By Mike Roussell, Ph.D Men's Fitness
One of the keys to unlocking a lifelong lean and healthy body is fueling your body with low impact high fiber foods. These are foods that contain ample amounts of fiber but don’t contain a lot of other carbohydrates that will send your blood sugar levels on a roller coaster ride. Fiber provides bulk to your diet allowing you to feel fuller while eating less calories (even though you will often be eating a larger volume of food). Fiber also acts as a speed bump for digestion, slowing the rate in which the nutrients enter your body; this is good for weight loss, sustained energy, and managing hunger. Here are 10 MUST EAT foods for maximizing your fiber intake.
Berries as not normally known for their high fiber content but 1 cup of raspberries contains as much fiber as 3 slices of most whole grain breads. Their sweet flavor makes them perfect for quenching sweet cravings without blowing your diet. Raspberries also contain over half your daily recommended intake of vitamin C.
Known for their high levels of heart healthy monounsaturated fats, avocados are also a great source of fiber. One avocado contains 9 grams of fiber, making it a perfect choice for guys on a carbohydrate restricted diet that are looking for more fiber.
Yes, the same seeds from the famous infomercial. Chia seeds are little nutrient packed balls full of omega-3 fats and fiber. 1 Tablespoon of chia seeds contains 5.5 grams of fiber. Add chia seeds to smoothies or sprinkle them on top of Greek yogurt.
Flaxseeds, like chia, are a very versatile omega-3 and fiber packed seed. Unlike chia seeds, make sure your flax is ground to ensure that your body can extract all the nutrients. In addition to 4 grams of fiber per 2 tablespoon serving flax also contain lignans, a special antioxidant that has anti-estrogenic actions.
Oats are a classic muscle building food. Steel cut oats are a less processed and more flavorful version. A quarter cup of steel cut oats contains 5 grams of fiber. Oats also contain a super fiber called beta-glucan. Beta-glucan is the fiber that gives oats its cholesterol lowering effect. It is the beta-glucan in oats that will also help slow the digestion of your meal down, allowing you to feel satisfied for several hours.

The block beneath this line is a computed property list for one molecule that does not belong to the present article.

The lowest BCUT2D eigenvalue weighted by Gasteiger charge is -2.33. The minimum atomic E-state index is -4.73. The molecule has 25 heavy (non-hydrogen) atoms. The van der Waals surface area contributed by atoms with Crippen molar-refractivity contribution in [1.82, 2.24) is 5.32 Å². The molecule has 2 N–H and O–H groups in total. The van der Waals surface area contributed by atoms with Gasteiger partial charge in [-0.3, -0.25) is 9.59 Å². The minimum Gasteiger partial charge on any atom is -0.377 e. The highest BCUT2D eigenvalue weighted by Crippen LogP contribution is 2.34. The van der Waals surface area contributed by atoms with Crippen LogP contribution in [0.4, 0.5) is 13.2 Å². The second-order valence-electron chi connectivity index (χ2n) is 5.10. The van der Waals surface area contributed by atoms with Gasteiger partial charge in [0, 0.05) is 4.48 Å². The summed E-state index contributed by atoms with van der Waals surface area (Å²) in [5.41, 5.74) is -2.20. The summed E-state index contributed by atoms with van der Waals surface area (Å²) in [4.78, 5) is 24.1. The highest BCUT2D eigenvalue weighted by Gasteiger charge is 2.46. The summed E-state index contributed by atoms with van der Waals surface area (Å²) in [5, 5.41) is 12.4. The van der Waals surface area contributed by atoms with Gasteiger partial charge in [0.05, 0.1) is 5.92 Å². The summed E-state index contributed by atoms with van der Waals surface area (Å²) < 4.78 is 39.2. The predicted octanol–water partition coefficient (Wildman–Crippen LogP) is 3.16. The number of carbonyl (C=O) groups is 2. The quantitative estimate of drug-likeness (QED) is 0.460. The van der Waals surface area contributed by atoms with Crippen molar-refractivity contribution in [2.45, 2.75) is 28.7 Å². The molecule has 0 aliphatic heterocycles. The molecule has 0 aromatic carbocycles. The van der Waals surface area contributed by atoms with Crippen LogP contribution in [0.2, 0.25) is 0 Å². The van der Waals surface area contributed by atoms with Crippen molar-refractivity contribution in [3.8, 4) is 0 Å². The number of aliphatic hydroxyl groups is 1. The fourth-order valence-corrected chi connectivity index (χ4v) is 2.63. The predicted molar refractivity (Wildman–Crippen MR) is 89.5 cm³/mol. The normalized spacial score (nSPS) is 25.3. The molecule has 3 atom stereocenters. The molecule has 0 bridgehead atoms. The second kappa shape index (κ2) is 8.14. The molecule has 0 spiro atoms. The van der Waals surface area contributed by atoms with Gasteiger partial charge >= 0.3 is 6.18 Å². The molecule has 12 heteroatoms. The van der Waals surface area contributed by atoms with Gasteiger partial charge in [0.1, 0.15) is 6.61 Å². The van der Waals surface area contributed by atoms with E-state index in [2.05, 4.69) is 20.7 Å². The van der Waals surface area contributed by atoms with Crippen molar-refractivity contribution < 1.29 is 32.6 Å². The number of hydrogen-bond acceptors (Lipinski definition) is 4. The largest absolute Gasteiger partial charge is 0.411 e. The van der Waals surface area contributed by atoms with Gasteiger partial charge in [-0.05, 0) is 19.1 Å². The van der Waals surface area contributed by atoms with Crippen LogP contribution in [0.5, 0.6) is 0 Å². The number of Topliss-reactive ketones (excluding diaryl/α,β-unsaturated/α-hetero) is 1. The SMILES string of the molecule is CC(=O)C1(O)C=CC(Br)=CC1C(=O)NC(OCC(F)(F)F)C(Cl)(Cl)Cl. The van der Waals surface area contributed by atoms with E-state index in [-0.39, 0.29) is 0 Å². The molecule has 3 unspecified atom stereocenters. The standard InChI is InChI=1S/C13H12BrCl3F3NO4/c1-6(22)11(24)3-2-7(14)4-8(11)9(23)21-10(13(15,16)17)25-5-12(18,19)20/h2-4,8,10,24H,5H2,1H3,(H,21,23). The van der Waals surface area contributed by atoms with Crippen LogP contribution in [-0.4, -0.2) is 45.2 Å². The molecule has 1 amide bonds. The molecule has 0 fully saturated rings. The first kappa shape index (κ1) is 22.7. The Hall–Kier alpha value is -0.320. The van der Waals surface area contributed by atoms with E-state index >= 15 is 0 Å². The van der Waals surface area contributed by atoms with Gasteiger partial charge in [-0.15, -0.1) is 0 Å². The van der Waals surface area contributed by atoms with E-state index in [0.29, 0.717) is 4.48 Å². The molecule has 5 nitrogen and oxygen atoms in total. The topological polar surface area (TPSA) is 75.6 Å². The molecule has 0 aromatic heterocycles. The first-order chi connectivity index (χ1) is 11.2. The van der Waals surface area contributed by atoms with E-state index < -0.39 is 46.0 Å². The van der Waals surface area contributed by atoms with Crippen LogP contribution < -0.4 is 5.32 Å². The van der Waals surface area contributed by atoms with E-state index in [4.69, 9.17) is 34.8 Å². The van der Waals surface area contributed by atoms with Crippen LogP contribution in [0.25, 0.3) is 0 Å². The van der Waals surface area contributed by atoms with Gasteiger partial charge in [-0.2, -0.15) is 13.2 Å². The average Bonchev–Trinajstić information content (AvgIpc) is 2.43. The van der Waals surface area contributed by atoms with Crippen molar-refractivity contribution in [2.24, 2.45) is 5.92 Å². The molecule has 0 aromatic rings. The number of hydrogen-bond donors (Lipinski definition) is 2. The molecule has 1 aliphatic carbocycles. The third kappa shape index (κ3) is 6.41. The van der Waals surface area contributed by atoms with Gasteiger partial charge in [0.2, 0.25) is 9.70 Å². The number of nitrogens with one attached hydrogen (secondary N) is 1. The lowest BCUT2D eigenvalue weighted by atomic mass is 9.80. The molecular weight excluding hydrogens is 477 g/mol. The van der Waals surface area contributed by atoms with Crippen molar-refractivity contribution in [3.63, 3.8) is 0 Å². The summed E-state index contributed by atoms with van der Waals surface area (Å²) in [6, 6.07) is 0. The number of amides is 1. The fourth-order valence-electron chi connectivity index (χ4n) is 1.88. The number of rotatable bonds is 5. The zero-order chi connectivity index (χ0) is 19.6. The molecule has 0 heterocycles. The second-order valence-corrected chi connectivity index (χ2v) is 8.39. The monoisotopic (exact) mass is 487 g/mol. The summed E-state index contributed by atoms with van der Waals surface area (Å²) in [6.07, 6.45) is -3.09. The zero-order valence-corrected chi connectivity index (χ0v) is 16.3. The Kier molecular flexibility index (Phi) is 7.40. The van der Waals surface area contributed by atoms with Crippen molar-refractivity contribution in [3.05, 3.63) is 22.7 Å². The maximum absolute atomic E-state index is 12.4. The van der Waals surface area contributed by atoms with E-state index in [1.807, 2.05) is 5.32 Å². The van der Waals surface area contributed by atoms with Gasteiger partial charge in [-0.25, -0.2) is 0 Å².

Lentils are a staple in Middle Eastern cuisine and they should be a staple in your diet as well. 1 cup of cooked lentils (about ¼ cup uncooked) contains 12 grams of protein and 15 grams of fiber making lentils one of the healthiest foods you can eat. Unlike other dry beans, like black or kidney beans, lentils cook up in as little as 10 minutes (red lentils cook the fastest).
Broccoli is a perennial superfood that also has high fiber content. 1 cup of broccoli contains 5 grams of fiber and just over 50 calories. Broccoli is a cruciferous vegetable, which means it contains calcium D-glucarate, a compound with the capability to bind and clear excess estrogen from the body. Broccoli is also very versatile in the diet as you can enjoy it raw, steamed, sautéed, or roasted.
Cabbage is known for its cancer fighting antioxidants such as indole-3 carbinol, but it also packs quite the fiber punch. 1 cup of cabbage contains only 5 grams of carbohydrates, half of which come from fiber. If buying a head of cabbage to cook and prepare seems a little intimidating, just opt for the pre-shredded bags of coleslaw or broccoli slaw mix. The pre-shredded bags are ready to eat and come mixed with other super foods such as broccoli, carrots, and other cabbage variations (like red cabbage).
Fiber is one of the reasons that an apple a day will keep the doctor away. One medium sized apple contains almost 5 grams of fiber, some of which comes from a special fiber called pectin. Pectin is a soluble fiber which means that it forms a gel in your stomach causing your food to be digested and absorbed much slower.
Brussel sprouts are the food that every kid loves to hate. You should love them. Because Brussels sprouts have a similar plant origin to broccoli and cabbage, they share many of the same health promoting nutrients, including being high in fiber. 10 sprouts contain 7 grams of fiber. To prepare them, cut them in half, toss in olive oil, salt, and pepper. Roast them, flat side down at 400-450 degrees until the bottoms being to crisp up (about 20 minutes). Cooking them this way will caramelize some of their carbohydrates giving you a simple and irresistible way to prepare Brussels sprouts that are a far cry from the boiled ones you were forced to eat as a kid.